Ana is the daughter of Matthias, head scribe to Herod Antipas, tetrarch of Galilee. She demonstrates an exceptional aptitude for writing, and Matthias, for a time, indulges her with reed pens, papyri, and other 16 C.E. office supplies. Her mother disapproves, but her aunt, Yaltha, mentors Ana in the ways of the enlightened women of Alexandria, from whence Yaltha, suspected of murdering her brutal husband, was exiled years before. Yaltha was also forced to give up her daughter, Chaya, for adoption. As Ana reaches puberty, parental tolerance of her nonconformity wanes, outweighed by the imperative to marry her off. Her adopted brother, Judas—yes, that Judas—is soon disowned for his nonconformity—plotting against Antipas. On the very day Ana, age 14, meets her prospective betrothed, the repellent Nathanial, in the town market, she also encounters Jesus, a young tradesman, to whom she’s instantly drawn. Their connection deepens after she encounters Jesus in the cave where she is concealing her writings about oppressed women. When Nathanial dies after his betrothal to Ana but before their marriage, Ana is shunned for insufficiently mourning him—and after refusing to become Antipas’ concubine, she is about to be stoned until Jesus defuses the situation with that famous admonition. She marries Jesus and moves into his widowed mother’s humble compound in Nazareth, accompanied by Yaltha. There, poverty, not sexism, prohibits her from continuing her writing—office supplies are expensive. Kidd skirts the issue of miracles, portraying Jesus as a fully human and, for the period, accepting husband—after a stillbirth, he condones Ana’s practice of herbal birth control. A structural problem is posed when Jesus’ active ministry begins—what will Ana’s role be? Problem avoided when, notified by Judas that Antipas is seeking her arrest, she and Yaltha journey to Alexandria in search of Chaya. In addition to depriving her of the opportunity to write the first and only contemporaneous gospel, removing Ana from the main action destroys the novel’s momentum.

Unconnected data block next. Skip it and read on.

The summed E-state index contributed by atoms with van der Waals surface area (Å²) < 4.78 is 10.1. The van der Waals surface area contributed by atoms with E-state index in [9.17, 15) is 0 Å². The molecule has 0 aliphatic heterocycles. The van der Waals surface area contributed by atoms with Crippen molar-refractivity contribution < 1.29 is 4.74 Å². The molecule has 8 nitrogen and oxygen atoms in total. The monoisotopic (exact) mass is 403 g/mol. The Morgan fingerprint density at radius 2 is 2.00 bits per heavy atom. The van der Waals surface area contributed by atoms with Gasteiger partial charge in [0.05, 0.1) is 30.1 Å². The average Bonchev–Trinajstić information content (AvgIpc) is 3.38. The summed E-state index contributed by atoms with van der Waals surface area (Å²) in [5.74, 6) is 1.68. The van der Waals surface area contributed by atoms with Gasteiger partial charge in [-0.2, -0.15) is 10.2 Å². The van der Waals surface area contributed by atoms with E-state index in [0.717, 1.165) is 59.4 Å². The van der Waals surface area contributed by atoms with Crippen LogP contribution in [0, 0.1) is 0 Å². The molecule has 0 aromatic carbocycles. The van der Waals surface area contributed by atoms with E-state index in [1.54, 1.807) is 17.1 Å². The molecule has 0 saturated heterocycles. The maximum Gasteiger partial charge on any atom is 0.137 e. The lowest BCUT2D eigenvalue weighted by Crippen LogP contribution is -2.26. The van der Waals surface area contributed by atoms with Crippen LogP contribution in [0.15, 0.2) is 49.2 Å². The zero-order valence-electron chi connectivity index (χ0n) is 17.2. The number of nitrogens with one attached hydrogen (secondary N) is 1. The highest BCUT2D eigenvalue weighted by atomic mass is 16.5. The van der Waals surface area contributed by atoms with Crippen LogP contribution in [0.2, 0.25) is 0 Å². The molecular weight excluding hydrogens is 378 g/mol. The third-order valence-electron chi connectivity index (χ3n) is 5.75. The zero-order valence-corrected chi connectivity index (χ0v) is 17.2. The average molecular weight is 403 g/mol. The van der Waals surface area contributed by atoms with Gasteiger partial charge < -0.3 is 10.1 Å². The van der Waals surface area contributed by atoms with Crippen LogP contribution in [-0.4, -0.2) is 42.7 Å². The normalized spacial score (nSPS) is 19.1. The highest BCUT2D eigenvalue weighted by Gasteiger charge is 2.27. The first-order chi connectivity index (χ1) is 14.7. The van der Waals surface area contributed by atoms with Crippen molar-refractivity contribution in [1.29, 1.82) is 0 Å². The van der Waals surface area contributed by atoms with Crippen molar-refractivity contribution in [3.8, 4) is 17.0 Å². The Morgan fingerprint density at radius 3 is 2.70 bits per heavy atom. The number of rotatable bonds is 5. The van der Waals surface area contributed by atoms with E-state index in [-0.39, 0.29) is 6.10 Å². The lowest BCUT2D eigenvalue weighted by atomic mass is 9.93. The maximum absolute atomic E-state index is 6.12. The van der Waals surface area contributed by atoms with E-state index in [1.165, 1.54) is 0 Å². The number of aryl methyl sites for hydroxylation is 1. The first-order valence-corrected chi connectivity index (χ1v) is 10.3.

A daring concept not so daringly developed.

Pub Date: April 21, 2020

ISBN: 978-0-525-42976-0

Page Count: 432

Publisher: Viking

Review Posted Online: Jan. 27, 2020

Kirkus Reviews Issue: Feb. 15, 2020

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A touching family drama that effectively explores the negative impact of stress on fragile relationships.


A middle-aged woman returns to her childhood home to care for her ailing father, confronting many painful secrets from her past.

When Mallory Aldiss gets a call from a long-ago boyfriend telling her that her elderly father has been gallivanting around town with a gun in his hand, Mallory decides it’s time to return to the small Rhode Island town that she’s been avoiding for more than a decade. Mallory’s precocious 13-year-old daughter, Joy, is thrilled that she'll get to meet her grandfather at long last, and an aunt, too, and she'll finally see the place where her mother grew up. When they arrive in Bay Bluff, it’s barely a few hours before Mallory bumps into her old flame, Jack, the only man she’s ever really loved. Gone is the rebellious young person she remembers, and in his place stands a compassionate, accomplished adult. As they try to reconnect, Mallory realizes that the same obstacle that pushed them apart decades earlier is still standing in their way: Jack blames Mallory’s father for his mother’s death. No one knows exactly how Jack’s mother died, but Jack thinks a love affair between her and Mallory’s father had something to do with it. As Jack and Mallory chase down answers, Mallory also tries to repair her rocky relationships with her two sisters and determine why her father has always been so hard on her. Told entirely from Mallory’s perspective, the novel has a haunting, nostalgic quality. Despite the complex and overlapping layers to the history of Bay Bluff and its inhabitants, the book at times trudges too slowly through Mallory’s meanderings down Memory Lane. Even so, Delinsky sometimes manages to pick up the pace, and in those moments the beauty and nuance of this complicated family tale shine through. Readers who don’t mind skimming past details that do little to advance the plot may find that the juicier nuggets and realistically rendered human connections are worth the effort.

A touching family drama that effectively explores the negative impact of stress on fragile relationships.

Pub Date: May 19, 2020

ISBN: 978-1-250-11951-3

Page Count: 416

Publisher: St. Martin's

Review Posted Online: March 2, 2020

Kirkus Reviews Issue: March 15, 2020